We’re constantly told that exercise is a good thing, and with the New Year, many people are revved up to hit the gym. But are you exercising correctly? Because if you aren’t, you may be hurting your back.
At Pinnacle Pain and Spine, interventional pain specialists Dr. Matthew Crooks and Dr. Stuart Rammell recommend that our patients work out to help lose weight, tone their bodies, and feel better overall.
Unfortunately, though, some people make critical mistakes that end up hurting their backs. While our team can certainly treat an injured back, we’d rather you not get hurt in the first place.
Here are a number of common mistakes people make when working out that can hurt your back — and other body parts too.
It’s common to pick up an exercise routine by watching what other people do at the gym, even though they may be doing it wrong. Also common is emulating your friends, coworkers, or people online or on TV. What’s right for them isn’t necessarily right for you.
To start, write down your goals and what you’re currently capable of doing. Then meet with a professional trainer to design the right workout for you to meet those goals with your abilities.
You may save a few minutes by not warming up, but your body will let you know that was a very bad idea.
Your tissues need the warmup to increase your body temperature and get your blood flowing, as well as help loosen your muscles so you have greater range of motion. Light walking, jogging, or biking for 5-10 minutes should do the trick.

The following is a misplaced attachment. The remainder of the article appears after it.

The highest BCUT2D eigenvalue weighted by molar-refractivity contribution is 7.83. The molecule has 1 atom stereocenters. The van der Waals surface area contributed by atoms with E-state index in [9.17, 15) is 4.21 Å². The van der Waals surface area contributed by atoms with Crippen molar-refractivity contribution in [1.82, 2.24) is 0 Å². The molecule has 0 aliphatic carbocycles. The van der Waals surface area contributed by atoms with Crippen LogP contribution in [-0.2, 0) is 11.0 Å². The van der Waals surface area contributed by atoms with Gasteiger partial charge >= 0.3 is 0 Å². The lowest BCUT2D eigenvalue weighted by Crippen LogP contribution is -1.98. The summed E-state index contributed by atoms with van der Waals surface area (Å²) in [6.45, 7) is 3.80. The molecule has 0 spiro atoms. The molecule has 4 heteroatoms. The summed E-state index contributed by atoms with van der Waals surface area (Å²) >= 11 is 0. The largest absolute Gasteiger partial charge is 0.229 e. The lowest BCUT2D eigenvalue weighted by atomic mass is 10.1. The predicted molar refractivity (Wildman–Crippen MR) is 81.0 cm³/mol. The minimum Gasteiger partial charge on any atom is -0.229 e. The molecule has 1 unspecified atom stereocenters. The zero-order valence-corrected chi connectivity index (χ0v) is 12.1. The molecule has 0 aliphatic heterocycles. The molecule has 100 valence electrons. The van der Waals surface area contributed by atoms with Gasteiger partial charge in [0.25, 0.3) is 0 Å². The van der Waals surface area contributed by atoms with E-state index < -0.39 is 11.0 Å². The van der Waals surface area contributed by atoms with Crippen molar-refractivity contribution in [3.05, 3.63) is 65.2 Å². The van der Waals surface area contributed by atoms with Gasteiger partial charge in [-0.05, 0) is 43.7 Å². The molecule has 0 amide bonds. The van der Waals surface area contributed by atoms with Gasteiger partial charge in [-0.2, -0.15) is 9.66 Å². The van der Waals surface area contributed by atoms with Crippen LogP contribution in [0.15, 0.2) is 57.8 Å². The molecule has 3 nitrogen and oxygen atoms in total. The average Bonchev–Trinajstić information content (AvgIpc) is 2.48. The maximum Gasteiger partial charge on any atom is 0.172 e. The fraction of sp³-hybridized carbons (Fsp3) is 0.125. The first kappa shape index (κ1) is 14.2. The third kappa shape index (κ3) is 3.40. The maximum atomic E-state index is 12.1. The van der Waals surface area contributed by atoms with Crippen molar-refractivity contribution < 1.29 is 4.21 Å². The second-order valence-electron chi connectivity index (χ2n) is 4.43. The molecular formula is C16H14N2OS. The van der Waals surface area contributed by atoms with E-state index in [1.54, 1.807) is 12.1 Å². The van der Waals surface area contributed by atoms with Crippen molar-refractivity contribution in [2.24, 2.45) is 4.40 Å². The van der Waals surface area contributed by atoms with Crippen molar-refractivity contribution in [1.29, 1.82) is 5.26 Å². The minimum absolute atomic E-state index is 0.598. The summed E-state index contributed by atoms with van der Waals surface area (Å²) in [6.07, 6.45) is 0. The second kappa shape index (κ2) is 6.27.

You’re more likely to hurt your muscles, including those in your back, or make them tighter if you bounce while you stretch. Hold each stretch steady for 20-30 seconds, then move on to the next one.
If you want to get good results, do each of the exercises correctly. Form matters, especially when doing any strength training exercise. Incorrect form sets you up for soreness, pain, and a host of potential injuries, including to your back.
In a related topic, poor posture in general can lead to a variety of ills, especially neck and back pain. And this is certainly the case when exercising.
For example, if you’re lifting weights, keep your back straight, your shoulders back and relaxed, and your knees unlocked. And when you lift, do so from your legs, not from your back.
Whether you want to admit it or not, you have limitations, especially if you’re first starting out with an exercise routine.
Never try to lift more weight than you can handle; it sets you up for serious injury. When you’re ready to increase, add only a little weight at a time and get comfortable with that before taking it further.
Even if your goal is to get stronger, always training with the heavy weights is a sure way to get hurt, and it can actually prevent you from adding muscle.
Mix things up. Use a lighter weight but do more reps, and do fewer reps with the heavier weights. Try to vary your workouts with moderate weights, heavy weights, and light weights on different days.
If you do get injured, our team at Pinnacle Pain and Spine can get you the treatment you need to recover fully. To get started, call us at any of our Arizona locations — Scottsdale, Chandler, or Fountain Hills — or send us a message online.